This just shows how much I am out of touch with what is happening in Russia. In a recent IM conversation with one of my virtual friends, who also happens to be a metal fan and even runs a site of his own, the subject of Tvangeste came up. My friend, who knows bandleader and vocalist Miron Chirva, asked me whether I have heard of Tvangeste who has been recently recognized as one of the best black metal bands in Russia. Much to my dismay I haven’t, so as soon as our conversation was over I ordered myself a copy of their latest album Firestorm. Having told you this story, please, do not dismiss this review as a homey pick. Tvangeste is well worth your attention if symphonic metal with extreme vocals falls under the genre description you are interested in.
The black metal purists will come out of the woodwork claiming Firestorm has nothing to do with black metal. There is no raw production, no frozen atmospheres, no tremolo picking. Technically, the “experts” would be right. Labels be damned, however, Firestorm is an excellent album combining Therion-like symphonic structures, classical music flare, striking melodies, chamber choir and Cradle of Filthian vocals. If the last detail does not cause an allergic reaction, you may calmly proceed with Firestorm, I guarantee you will enjoy it, just like I did.
There is no question Miron Chirva often sounds like Dani Filth. His voice shrieks, hisses, squeals, barks and vomits all at the same time. As if grabbed by the throat, Miron manages to spew emotion by the buckets. If you think Dani is hysterical, you will think the same of Miron. Then again, Tvangeste is incomparably more inspired than Cradle of Filth. The Brits may, in fact, look to these Prussian guys for ideas and the muse. Tvangeste symphonic parts are simply riveting. It is breathtaking how guitars and the full-blown Baltic Symphonic Orchestra can riff in the same synchronized fashion. There is some violent and unrestrained Beethoven in this emotional tornado (Perkuno’s Flame, Storm). At the same time Tvangeste is not formulaic, not slowing down for female vocals, choirs or beautiful violin. The band is not afraid to take these instruments and batter them against aggressive rhythms (Birth of the Hero). Heroic choruses (Tears Will Wash off the Blood from My Sword, Perkuno’s Flame) or symphonic intros (Storm) Tvangeste’s melodies easily stir emotions and bring out the sense of national pride.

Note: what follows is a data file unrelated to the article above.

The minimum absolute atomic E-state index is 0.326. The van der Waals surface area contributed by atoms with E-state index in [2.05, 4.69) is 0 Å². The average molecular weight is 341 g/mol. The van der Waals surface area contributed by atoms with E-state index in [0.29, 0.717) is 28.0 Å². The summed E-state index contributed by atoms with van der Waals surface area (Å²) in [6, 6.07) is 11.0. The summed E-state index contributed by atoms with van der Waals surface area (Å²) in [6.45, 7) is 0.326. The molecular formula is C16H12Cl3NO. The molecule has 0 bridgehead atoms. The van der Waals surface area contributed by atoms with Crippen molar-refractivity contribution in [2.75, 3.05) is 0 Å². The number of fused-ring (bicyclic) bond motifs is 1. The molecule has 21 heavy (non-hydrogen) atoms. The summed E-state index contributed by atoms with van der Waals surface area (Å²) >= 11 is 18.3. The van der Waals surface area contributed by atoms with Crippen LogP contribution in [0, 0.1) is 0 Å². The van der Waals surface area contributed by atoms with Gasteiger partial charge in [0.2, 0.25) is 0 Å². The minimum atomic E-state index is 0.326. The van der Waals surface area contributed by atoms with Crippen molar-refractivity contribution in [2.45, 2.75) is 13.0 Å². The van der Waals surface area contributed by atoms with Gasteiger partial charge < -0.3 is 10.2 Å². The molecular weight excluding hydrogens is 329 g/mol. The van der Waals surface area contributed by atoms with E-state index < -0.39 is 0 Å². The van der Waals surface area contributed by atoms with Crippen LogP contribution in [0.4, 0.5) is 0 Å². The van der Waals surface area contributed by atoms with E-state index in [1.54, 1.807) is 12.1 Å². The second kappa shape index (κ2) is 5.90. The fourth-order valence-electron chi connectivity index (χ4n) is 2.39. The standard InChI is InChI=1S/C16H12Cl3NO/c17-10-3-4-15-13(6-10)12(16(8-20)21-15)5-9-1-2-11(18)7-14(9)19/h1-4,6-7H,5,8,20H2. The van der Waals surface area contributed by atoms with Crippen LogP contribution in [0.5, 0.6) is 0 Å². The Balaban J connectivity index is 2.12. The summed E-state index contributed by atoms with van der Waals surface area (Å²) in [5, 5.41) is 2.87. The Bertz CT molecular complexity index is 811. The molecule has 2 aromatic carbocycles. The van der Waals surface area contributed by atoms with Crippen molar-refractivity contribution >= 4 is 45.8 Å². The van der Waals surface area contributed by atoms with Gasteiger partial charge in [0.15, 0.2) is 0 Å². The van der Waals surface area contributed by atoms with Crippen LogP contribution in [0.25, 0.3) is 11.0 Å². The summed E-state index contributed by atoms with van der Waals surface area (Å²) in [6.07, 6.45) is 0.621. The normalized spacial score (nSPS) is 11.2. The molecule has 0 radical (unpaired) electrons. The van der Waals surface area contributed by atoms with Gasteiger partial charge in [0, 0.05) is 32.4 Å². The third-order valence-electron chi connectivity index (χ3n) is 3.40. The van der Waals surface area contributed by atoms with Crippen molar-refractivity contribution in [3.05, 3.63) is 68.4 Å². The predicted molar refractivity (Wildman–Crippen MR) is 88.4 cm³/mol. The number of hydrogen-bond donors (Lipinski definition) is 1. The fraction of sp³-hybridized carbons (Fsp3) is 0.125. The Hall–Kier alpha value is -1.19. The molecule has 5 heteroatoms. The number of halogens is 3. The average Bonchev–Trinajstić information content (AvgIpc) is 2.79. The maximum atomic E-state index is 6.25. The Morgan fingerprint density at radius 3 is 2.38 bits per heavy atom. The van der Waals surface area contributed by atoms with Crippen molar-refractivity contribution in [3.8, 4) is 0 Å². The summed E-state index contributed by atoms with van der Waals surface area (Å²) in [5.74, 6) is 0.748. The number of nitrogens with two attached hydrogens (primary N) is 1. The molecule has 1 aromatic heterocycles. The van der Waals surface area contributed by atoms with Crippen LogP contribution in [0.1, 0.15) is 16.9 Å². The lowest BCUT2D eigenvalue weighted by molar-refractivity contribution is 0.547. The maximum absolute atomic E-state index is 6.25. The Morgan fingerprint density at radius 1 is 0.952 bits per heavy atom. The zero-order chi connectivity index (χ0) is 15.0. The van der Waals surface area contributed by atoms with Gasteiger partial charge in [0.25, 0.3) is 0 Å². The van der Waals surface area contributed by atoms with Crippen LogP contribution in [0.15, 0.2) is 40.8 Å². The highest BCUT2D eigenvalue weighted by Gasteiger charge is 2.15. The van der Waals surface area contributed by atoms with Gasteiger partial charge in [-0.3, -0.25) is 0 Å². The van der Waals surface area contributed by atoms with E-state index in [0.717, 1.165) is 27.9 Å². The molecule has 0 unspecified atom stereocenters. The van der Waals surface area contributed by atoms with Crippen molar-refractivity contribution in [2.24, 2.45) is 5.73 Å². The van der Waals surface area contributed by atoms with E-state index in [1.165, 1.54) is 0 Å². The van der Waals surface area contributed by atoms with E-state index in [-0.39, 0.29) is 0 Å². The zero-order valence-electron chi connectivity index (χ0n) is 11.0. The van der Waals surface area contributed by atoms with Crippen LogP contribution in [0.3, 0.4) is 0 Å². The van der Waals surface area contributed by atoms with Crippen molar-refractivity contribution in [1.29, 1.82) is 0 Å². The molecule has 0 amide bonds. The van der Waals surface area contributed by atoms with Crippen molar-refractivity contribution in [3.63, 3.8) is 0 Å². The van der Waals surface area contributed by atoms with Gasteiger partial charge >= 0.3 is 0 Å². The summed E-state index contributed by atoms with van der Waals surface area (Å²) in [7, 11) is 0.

If I had a small complaint it would be the drumming. No doubt guest drummer Cezar Mielko is technically proficient. Maybe even overly so as he provides heaps of trigger happy, but lifeless, double bass and blasts which alternate quite regularly. Just like the latest Dimmu Borgir drumming performances by Nick Barker, these are powerful kicks and they propel the songs along, but all coming in at the same tone and power, devoid of fills and rolls, they do not add, but only subtract from this emotional album. Why such drumming is better or different than a computer drum machine I will never know.
Firestorm production is very clean, modern and quite commercial. In a good sense of this word as raw fuzz would have destroyed the music. Cradle of Filth is commercial too, so they can appeal to many and collect a few $$ along the way. Tvangeste needs clarity and polish to bring out the symphonic elements, professional opera singers and violin players.
It is the history of Prussia that inspires Tvangeste and makes them unique in a sense. The band has a very strong pagan stance, the whole album dedicated to the struggle between Christians and native pagan people of Prussia. Please, do not confuse Russia and Prussia, the latter being a small swath of land by the Baltic Sea nestled in between Poland, Latvia and Lithuania. The name Tvangeste comes from the name of the old Prussian dwelling, razed and overtaken by the invaders in 1255. While the band is coming out against all judeochristian philosophy and religion in general, it has to be mentioned that it was Germanic knights of the Teutonic Order who sacked Tvangeste and founded Konigsberg (Kingstown, future Soviet Kaliningrad) in its place. Using Christianity as an excuse for a land grab, those German knights burned many Pagans, Jews and Christians altogether. In fact, had they not been stopped by another Christian, Grand Duke of Novgorod Alexander Nevski, a few years prior (1242) at Tsjud-Lake, a lot of Northern Russia may have shared the fate of poor Tvangeste.
When moved by the subjects close to one’s heart, a human being can generally create powerful objects of art. Tvangeste were certainly inspired, and Firestorm is a testament to that.
Killing Songs :
Birth of the Hero, Fire in Our Hearts, Perkuno's Flame (!!), Godless Freedom, Storm
|Alex quoted 85 / 100|
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